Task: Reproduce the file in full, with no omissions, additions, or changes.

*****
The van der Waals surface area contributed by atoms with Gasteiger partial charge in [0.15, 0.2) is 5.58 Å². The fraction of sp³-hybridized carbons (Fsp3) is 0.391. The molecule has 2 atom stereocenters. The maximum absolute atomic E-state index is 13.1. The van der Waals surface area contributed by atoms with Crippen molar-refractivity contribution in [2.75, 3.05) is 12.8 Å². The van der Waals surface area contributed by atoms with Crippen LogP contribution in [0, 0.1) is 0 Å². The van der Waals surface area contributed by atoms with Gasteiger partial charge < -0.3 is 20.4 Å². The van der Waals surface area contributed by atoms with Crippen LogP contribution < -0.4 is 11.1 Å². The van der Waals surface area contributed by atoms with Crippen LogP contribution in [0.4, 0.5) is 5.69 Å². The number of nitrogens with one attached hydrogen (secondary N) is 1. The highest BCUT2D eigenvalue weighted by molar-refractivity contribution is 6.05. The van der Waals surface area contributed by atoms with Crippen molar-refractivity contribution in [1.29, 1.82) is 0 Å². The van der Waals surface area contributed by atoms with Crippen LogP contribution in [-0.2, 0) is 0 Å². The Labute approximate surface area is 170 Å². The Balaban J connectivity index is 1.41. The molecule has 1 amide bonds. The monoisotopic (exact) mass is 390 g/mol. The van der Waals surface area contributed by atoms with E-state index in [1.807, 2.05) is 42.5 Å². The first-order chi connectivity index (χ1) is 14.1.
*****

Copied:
The van der Waals surface area contributed by atoms with Gasteiger partial charge in [0.15, 0.2) is 5.58 Å². The fraction of sp³-hybridized carbons (Fsp3) is 0.391. The molecule has 2 atom stereocenters. The maximum absolute atomic E-state index is 13.1. The van der Waals surface area contributed by atoms with Crippen molar-refractivity contribution in [2.75, 3.05) is 12.8 Å². The van der Waals surface area contributed by atoms with Crippen LogP contribution in [0, 0.1) is 0 Å². The van der Waals surface area contributed by atoms with Gasteiger partial charge < -0.3 is 20.4 Å². The van der Waals surface area contributed by atoms with Crippen LogP contribution < -0.4 is 11.1 Å². The van der Waals surface area contributed by atoms with Crippen LogP contribution in [0.4, 0.5) is 5.69 Å². The number of nitrogens with one attached hydrogen (secondary N) is 1. The highest BCUT2D eigenvalue weighted by molar-refractivity contribution is 6.05. The van der Waals surface area contributed by atoms with Crippen molar-refractivity contribution in [1.29, 1.82) is 0 Å². The van der Waals surface area contributed by atoms with Crippen LogP contribution in [-0.2, 0) is 0 Å². The Labute approximate surface area is 170 Å². The Balaban J connectivity index is 1.41. The molecule has 1 amide bonds. The monoisotopic (exact) mass is 390 g/mol. The van der Waals surface area contributed by atoms with E-state index in [1.807, 2.05) is 42.5 Å². The first-order chi connectivity index (χ1) is 14.1.